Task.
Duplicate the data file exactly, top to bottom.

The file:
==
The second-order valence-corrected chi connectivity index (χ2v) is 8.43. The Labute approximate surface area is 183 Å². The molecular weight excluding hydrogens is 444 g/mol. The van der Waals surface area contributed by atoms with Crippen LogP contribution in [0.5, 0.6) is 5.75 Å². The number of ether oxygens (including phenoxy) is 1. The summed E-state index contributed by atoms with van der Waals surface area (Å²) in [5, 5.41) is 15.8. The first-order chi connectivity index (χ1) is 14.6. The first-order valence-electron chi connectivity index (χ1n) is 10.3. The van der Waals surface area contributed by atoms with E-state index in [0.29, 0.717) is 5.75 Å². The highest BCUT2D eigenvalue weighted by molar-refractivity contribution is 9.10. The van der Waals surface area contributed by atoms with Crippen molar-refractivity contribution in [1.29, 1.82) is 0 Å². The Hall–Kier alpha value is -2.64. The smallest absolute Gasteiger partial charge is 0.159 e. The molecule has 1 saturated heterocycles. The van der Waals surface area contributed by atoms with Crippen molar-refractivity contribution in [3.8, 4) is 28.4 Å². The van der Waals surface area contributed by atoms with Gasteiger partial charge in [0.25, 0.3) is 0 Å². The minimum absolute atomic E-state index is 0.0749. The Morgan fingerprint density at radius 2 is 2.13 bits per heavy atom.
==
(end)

The second-order valence-corrected chi connectivity index (χ2v) is 8.43. The Labute approximate surface area is 183 Å². The molecular weight excluding hydrogens is 444 g/mol. The van der Waals surface area contributed by atoms with Crippen LogP contribution in [0.5, 0.6) is 5.75 Å². The number of ether oxygens (including phenoxy) is 1. The summed E-state index contributed by atoms with van der Waals surface area (Å²) in [5, 5.41) is 15.8. The first-order chi connectivity index (χ1) is 14.6. The first-order valence-electron chi connectivity index (χ1n) is 10.3. The van der Waals surface area contributed by atoms with E-state index in [0.29, 0.717) is 5.75 Å². The highest BCUT2D eigenvalue weighted by molar-refractivity contribution is 9.10. The van der Waals surface area contributed by atoms with Crippen molar-refractivity contribution in [1.29, 1.82) is 0 Å². The Hall–Kier alpha value is -2.64. The smallest absolute Gasteiger partial charge is 0.159 e. The molecule has 1 saturated heterocycles. The van der Waals surface area contributed by atoms with Crippen molar-refractivity contribution in [3.8, 4) is 28.4 Å². The van der Waals surface area contributed by atoms with Gasteiger partial charge in [0.25, 0.3) is 0 Å². The minimum absolute atomic E-state index is 0.0749. The Morgan fingerprint density at radius 2 is 2.13 bits per heavy atom.